level down to five inches we averaged an airflow of 281.82, or a total loss of 319.8 liters per hour. As for raising the water
level to 10 inches, there was less of a
dramatic drop in airflow to 541.02 liters per
hour, for a loss of 60.6. From the looks of it, this performance is one
of the most affected by changing the operating range, however they started with the 3 inch recommendation operating
window to begin with, so really not a completely
fair comparison. One additional note here
is that even in this tank with freshly mixed
saltwater and no organics, at the 10 inch operating depth I could not get the bubbles below the neck of the cup, which could lead to an
overflowing collection cup when placed on a regular tank, yet the Somatic actually
comes with an air valve so that even with this highest
air draw in this price range, you get the ability to scale the air draw with more or less air to further optimize its performance for your tank and individual organic food and fish load. The Skimz SN127 is next with its baseline 431.64 liters per hour of air draw when installed in that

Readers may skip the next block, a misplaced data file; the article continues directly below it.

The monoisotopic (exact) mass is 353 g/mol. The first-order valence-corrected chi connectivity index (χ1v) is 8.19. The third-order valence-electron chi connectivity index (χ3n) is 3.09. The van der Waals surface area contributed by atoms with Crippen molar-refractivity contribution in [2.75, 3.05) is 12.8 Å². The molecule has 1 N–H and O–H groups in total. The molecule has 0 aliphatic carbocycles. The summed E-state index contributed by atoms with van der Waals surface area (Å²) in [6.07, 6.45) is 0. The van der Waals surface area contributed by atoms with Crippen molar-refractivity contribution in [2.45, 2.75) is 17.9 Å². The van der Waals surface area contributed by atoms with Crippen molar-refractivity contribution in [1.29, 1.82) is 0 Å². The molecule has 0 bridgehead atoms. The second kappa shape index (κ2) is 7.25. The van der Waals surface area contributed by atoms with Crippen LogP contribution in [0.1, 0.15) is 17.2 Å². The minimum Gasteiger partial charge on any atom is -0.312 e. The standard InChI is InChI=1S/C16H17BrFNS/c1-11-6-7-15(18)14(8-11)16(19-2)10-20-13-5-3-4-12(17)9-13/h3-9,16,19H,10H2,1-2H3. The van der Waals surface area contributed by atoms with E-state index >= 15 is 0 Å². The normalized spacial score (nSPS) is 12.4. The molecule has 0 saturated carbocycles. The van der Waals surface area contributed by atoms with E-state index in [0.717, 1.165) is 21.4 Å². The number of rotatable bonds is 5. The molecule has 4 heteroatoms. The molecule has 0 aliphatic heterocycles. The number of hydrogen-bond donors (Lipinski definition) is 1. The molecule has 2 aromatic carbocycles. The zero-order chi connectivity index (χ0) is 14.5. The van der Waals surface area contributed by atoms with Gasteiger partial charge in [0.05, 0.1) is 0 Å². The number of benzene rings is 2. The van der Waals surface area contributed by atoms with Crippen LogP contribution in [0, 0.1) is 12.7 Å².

operating depth sweet spot. Below the extreme lower
end of that sweet spot at six inches of water depth we saw a drop in 107.58 liters per hour, to a total average of 324.06. However, when we raised the water level to the higher level of
10 and a half inches, there was an even more
pronounced fall in the air draw, down to 289.20 liters per hour, or an average loss of 142.44. Just like the Somatic, which had a three inch operating range, this Skimz has a two
and a half inch range, so it’s not surprising that
if you go further than that you see a performance loss. All right, up next we have
the Eshopps Axium X-120 where at eight inches we saw a baseline of 168.66 liters per hour. At a six inch operating
depth that baseline fell to an average 139.74, or a loss of 28.92 liters per hour. However, when placed in 10 inches of water we see a very slight
increase to the air draw by a fractional 5.82 liters per hour, or a total average of 174.48. With differences less